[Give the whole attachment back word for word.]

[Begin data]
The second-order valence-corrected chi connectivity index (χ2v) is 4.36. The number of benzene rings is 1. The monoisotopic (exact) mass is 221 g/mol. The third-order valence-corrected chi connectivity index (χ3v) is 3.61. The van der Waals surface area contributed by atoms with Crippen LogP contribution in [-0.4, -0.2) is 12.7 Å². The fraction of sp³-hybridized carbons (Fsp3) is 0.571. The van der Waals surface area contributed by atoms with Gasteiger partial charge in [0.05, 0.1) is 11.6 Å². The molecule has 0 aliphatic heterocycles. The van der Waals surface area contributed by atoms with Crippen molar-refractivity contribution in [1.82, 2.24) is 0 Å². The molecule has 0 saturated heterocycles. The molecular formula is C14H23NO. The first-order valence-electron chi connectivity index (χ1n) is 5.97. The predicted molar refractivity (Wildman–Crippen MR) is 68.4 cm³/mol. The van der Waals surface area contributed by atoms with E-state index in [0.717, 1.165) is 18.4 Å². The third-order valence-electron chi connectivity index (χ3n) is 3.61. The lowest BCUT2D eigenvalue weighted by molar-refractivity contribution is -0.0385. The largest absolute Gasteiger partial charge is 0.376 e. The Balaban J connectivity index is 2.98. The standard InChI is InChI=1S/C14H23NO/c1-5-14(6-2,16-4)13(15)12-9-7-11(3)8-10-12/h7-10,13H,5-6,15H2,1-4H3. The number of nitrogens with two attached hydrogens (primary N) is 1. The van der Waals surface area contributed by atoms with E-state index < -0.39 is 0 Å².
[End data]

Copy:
The second-order valence-corrected chi connectivity index (χ2v) is 4.36. The number of benzene rings is 1. The monoisotopic (exact) mass is 221 g/mol. The third-order valence-corrected chi connectivity index (χ3v) is 3.61. The van der Waals surface area contributed by atoms with Crippen LogP contribution in [-0.4, -0.2) is 12.7 Å². The fraction of sp³-hybridized carbons (Fsp3) is 0.571. The van der Waals surface area contributed by atoms with Gasteiger partial charge in [0.05, 0.1) is 11.6 Å². The molecule has 0 aliphatic heterocycles. The van der Waals surface area contributed by atoms with Crippen molar-refractivity contribution in [1.82, 2.24) is 0 Å². The molecule has 0 saturated heterocycles. The molecular formula is C14H23NO. The first-order valence-electron chi connectivity index (χ1n) is 5.97. The predicted molar refractivity (Wildman–Crippen MR) is 68.4 cm³/mol. The van der Waals surface area contributed by atoms with E-state index in [0.717, 1.165) is 18.4 Å². The third-order valence-electron chi connectivity index (χ3n) is 3.61. The lowest BCUT2D eigenvalue weighted by molar-refractivity contribution is -0.0385. The largest absolute Gasteiger partial charge is 0.376 e. The Balaban J connectivity index is 2.98. The standard InChI is InChI=1S/C14H23NO/c1-5-14(6-2,16-4)13(15)12-9-7-11(3)8-10-12/h7-10,13H,5-6,15H2,1-4H3. The number of nitrogens with two attached hydrogens (primary N) is 1. The van der Waals surface area contributed by atoms with E-state index < -0.39 is 0 Å².